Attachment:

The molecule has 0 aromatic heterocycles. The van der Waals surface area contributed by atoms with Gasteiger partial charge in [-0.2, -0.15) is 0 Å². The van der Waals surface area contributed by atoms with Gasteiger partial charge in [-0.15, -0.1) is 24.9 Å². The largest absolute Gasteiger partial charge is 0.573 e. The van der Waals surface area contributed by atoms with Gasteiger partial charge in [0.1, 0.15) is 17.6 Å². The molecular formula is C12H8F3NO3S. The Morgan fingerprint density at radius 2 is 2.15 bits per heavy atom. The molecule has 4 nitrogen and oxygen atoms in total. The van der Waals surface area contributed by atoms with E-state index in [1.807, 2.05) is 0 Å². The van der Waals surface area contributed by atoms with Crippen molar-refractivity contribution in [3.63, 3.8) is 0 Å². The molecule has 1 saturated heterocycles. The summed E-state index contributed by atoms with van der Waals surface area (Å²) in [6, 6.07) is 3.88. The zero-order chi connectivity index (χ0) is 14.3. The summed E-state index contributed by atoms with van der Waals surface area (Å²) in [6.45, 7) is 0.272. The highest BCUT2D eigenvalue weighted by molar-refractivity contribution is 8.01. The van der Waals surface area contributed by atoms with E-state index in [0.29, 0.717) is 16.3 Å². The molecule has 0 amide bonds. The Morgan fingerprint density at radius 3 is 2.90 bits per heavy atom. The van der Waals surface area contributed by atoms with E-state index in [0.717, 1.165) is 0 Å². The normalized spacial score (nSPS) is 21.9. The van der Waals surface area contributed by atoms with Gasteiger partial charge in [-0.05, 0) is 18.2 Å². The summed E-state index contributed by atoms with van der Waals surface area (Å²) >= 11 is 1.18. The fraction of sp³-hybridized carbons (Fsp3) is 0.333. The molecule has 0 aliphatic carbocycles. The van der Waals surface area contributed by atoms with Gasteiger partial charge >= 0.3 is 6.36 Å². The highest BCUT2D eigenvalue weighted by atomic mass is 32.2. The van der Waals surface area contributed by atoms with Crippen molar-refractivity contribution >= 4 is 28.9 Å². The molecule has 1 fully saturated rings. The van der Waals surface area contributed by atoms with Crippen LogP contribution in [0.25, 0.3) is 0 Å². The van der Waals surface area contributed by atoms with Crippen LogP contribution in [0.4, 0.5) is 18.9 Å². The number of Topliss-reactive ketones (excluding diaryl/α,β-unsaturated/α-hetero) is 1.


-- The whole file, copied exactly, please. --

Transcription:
The molecule has 0 aromatic heterocycles. The van der Waals surface area contributed by atoms with Gasteiger partial charge in [-0.2, -0.15) is 0 Å². The van der Waals surface area contributed by atoms with Gasteiger partial charge in [-0.15, -0.1) is 24.9 Å². The largest absolute Gasteiger partial charge is 0.573 e. The van der Waals surface area contributed by atoms with Gasteiger partial charge in [0.1, 0.15) is 17.6 Å². The molecular formula is C12H8F3NO3S. The Morgan fingerprint density at radius 2 is 2.15 bits per heavy atom. The molecule has 4 nitrogen and oxygen atoms in total. The van der Waals surface area contributed by atoms with E-state index in [1.807, 2.05) is 0 Å². The van der Waals surface area contributed by atoms with Crippen molar-refractivity contribution in [3.63, 3.8) is 0 Å². The molecule has 1 saturated heterocycles. The summed E-state index contributed by atoms with van der Waals surface area (Å²) in [6, 6.07) is 3.88. The zero-order chi connectivity index (χ0) is 14.3. The summed E-state index contributed by atoms with van der Waals surface area (Å²) in [6.45, 7) is 0.272. The highest BCUT2D eigenvalue weighted by molar-refractivity contribution is 8.01. The van der Waals surface area contributed by atoms with E-state index in [0.29, 0.717) is 16.3 Å². The molecule has 0 amide bonds. The Morgan fingerprint density at radius 3 is 2.90 bits per heavy atom. The van der Waals surface area contributed by atoms with E-state index in [0.717, 1.165) is 0 Å². The normalized spacial score (nSPS) is 21.9. The van der Waals surface area contributed by atoms with Gasteiger partial charge in [-0.05, 0) is 18.2 Å². The summed E-state index contributed by atoms with van der Waals surface area (Å²) >= 11 is 1.18. The fraction of sp³-hybridized carbons (Fsp3) is 0.333. The molecule has 0 aliphatic carbocycles. The van der Waals surface area contributed by atoms with Gasteiger partial charge >= 0.3 is 6.36 Å². The highest BCUT2D eigenvalue weighted by atomic mass is 32.2. The van der Waals surface area contributed by atoms with Crippen molar-refractivity contribution >= 4 is 28.9 Å². The molecule has 1 fully saturated rings. The van der Waals surface area contributed by atoms with Crippen LogP contribution in [0.25, 0.3) is 0 Å². The van der Waals surface area contributed by atoms with Crippen LogP contribution in [0.4, 0.5) is 18.9 Å². The number of Topliss-reactive ketones (excluding diaryl/α,β-unsaturated/α-hetero) is 1.